Wells Fargo subject to SEC investigation, CFPB settlement | Techy Kings

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The Securities and Exchange Commission has joined the Justice Department in investigating Wells Fargo’s diversification hiring practices.

Both agencies “have conducted formal or informal inquiries or investigations into hiring practices related to diversity,” the company said in an SEC filing on Monday.

Wells Fargo did not return a request for further comment.

The investigation was prompted by a May New York Times article alleging that the bank’s policy of requiring managers to interview a diverse group of people for some jobs led to a series of fake interviews of women and non-white candidates for positions that were no longer open.

The bank discontinued the policy after the Times letter, and reinstated it in August with several updates: Half of the candidates for a given position will continue to be diverse, but the policy now applies to roles based on job level rather than compensation. A previous version of the policy required that diverse individuals make up half of all candidates for positions that pay $100,000 or more a year.

“We are recommitting to our diverse candidate list guidelines with changes that will help clarify and simplify the process and lead to a better experience for all candidates, internal and external,” Wells Fargo Chief Human Resources Officer Bei Ling said at the time. “Wells Fargo has seen a measurable increase in diverse representation over the past several years, and we believe that diverse candidate list guidelines have been one of many contributing factors. Our review helped us identify opportunities where we can further improve the way the guidelines are implemented.”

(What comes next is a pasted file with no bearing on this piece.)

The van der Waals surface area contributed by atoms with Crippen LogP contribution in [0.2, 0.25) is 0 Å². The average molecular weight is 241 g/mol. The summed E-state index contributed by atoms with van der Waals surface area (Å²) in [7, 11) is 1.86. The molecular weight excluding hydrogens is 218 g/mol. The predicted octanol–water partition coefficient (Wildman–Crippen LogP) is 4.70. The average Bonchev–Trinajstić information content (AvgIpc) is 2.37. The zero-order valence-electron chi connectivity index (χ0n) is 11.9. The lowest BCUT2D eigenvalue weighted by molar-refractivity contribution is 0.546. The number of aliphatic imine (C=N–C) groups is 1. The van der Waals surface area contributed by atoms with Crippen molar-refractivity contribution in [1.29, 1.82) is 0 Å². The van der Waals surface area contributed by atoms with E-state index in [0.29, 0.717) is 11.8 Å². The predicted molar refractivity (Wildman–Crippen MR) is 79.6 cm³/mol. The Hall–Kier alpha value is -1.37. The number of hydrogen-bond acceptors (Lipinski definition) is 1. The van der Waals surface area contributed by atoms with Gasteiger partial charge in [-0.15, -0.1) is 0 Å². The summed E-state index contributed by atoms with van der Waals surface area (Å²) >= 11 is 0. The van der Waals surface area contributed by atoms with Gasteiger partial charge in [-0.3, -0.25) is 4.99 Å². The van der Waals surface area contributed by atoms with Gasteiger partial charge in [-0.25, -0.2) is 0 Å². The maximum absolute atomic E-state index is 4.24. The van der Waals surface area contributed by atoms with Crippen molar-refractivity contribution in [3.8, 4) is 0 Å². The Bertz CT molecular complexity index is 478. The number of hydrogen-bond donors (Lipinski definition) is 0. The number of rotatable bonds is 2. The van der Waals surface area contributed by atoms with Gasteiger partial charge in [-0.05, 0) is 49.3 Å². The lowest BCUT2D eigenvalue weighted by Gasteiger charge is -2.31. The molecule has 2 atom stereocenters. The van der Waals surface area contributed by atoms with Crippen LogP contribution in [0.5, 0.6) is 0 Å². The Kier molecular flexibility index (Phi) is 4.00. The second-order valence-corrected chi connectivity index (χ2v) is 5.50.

An SEC spokesperson told Banking Dive via email that “the SEC does not comment on the existence or non-existence of a possible investigation.”

In an SEC filing, Wells Fargo also announced that it would settle several matters with Consumer Financial Protection Bureau.

Those things include cases involving car loans, consumer deposit accounts and mortgage loans, according to regulatory filings.

The settlement is likely to come from the $2 billion the bank set aside last quarter to deal with regulatory “history”. matter.

“There are no guarantees regarding the outcome of these discussions,” the bank said in the filing.

The CFPB also declined to comment.

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